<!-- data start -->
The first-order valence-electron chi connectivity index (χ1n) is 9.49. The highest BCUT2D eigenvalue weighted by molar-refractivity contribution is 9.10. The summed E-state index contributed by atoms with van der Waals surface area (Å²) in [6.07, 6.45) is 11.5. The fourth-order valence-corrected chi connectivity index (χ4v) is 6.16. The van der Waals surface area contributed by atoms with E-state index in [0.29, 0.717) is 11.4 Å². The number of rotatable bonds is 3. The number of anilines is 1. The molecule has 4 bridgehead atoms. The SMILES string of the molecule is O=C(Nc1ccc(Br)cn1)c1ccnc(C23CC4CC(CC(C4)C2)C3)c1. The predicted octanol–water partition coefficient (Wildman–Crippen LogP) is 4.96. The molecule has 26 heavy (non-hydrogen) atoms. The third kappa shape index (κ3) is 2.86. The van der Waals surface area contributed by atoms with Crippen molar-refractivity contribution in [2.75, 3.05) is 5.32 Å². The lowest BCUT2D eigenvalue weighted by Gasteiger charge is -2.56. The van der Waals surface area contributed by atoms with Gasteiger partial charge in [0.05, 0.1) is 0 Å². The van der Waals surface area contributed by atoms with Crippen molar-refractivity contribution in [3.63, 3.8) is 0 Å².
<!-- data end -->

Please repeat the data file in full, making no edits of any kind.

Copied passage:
The first-order valence-electron chi connectivity index (χ1n) is 9.49. The highest BCUT2D eigenvalue weighted by molar-refractivity contribution is 9.10. The summed E-state index contributed by atoms with van der Waals surface area (Å²) in [6.07, 6.45) is 11.5. The fourth-order valence-corrected chi connectivity index (χ4v) is 6.16. The van der Waals surface area contributed by atoms with E-state index in [0.29, 0.717) is 11.4 Å². The number of rotatable bonds is 3. The number of anilines is 1. The molecule has 4 bridgehead atoms. The SMILES string of the molecule is O=C(Nc1ccc(Br)cn1)c1ccnc(C23CC4CC(CC(C4)C2)C3)c1. The predicted octanol–water partition coefficient (Wildman–Crippen LogP) is 4.96. The molecule has 26 heavy (non-hydrogen) atoms. The third kappa shape index (κ3) is 2.86. The van der Waals surface area contributed by atoms with Crippen molar-refractivity contribution in [2.75, 3.05) is 5.32 Å². The lowest BCUT2D eigenvalue weighted by Gasteiger charge is -2.56. The van der Waals surface area contributed by atoms with Gasteiger partial charge in [0.05, 0.1) is 0 Å². The van der Waals surface area contributed by atoms with Crippen molar-refractivity contribution in [3.63, 3.8) is 0 Å².